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Toxic Molds

Not all molds are toxic — in fact, very few of the more than 100,000 species are. Finding fungi growing in a bathroom, basement, attic, crawl space, on any other indoor locations, on outdoor areas or on various materials is not cause for panic.

How Can You Tell If You're Dealing with A Toxic Variety?

The short answer is that the only way to be certain is to conduct a mold test.


Some of the common forms of dangerous household fungi include Aspergillus, Penicillium and Stachybotrys — the “toxic black kind”. Not all toxic varieties are black, though black molds have gotten the most media exposure and may be among the most dangerous kinds. But, for example, Aspergillus can cause a variety of very severe health effects, and it's greener in appearance, though sometimes it has a greenish-blackish hue.

For sensitive or immune-compromised individuals, for the very young and very old and/or those with existing conditions, allergies or asthma, molds can cause a variety of reactions and health challenges, but that doesn't make them necessarily toxic.


Interestingly, it's not really the molds themselves that are toxic, rather it is a metabolic byproduct — called mycotoxins — that are given off as certain fungi eat their way through whatever material they're growing on.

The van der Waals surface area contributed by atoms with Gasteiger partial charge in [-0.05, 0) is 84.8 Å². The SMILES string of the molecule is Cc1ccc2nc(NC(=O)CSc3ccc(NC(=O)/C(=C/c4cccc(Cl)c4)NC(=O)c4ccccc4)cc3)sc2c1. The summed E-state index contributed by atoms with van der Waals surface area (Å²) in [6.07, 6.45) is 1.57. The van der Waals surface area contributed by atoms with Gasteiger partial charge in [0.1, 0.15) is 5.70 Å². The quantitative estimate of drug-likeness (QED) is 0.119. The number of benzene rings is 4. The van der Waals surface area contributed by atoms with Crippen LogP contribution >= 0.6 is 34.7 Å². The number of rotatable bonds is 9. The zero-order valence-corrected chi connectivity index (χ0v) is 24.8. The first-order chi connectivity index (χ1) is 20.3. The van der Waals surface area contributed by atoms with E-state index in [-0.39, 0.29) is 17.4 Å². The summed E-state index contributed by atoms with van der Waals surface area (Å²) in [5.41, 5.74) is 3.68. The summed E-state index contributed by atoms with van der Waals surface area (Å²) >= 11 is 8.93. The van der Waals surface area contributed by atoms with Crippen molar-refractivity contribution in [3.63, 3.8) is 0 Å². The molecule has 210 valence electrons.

Exposure and danger to humans can come via breathing in the mycotoxins, getting them on the skin, or ingesting. Species known to potentially produce mycotoxins include Acremonium, Alternaria, Aspergillus, Chaetomium, Cladosporium, Fusarium, Penicillium, Pithomyces and Stachybotrys. Reactions vary greatly from individual to individual, the type of mold, and the extent of exposure, but often include cold/flu-like symptoms, fever, sore throats, headaches, nosebleeds, fatigue, diarrhea, dermatitis, and immune suppression. Some mycotoxins may also be carcinogenic (cancer causing) and/or teratogenic (causing birth defects).

Types of Mycotoxins

Tricothecene: Probably the most serious of all the mycotoxins. It is given off by stachybotrys and fusarium. It can cause a host of serious conditions and even death.

Aflatoxin: from the aspergillus mold is known to be carcinogenic.

Ochratoxin: also produced by aspergillus and also by penicillium, is suspected as a carcinogen and is known to impair the immune system, kidneys and liver.

Toxic molds can grow on cloth, carpets, leather, wood, drywall, insulation and just about anywhere that moist, damp, wet or humid conditions exist.

Note: Different mold species can have varying health effects, but it is important to remember that any excessive mold growth needs to be taken care of, regardless of the species because it can lead to increased allergies, toxicity, and house/building structural problems.

If you're not a trained, experienced remediator, it is strongly recommended that you contact one for cleaning toxic mold.

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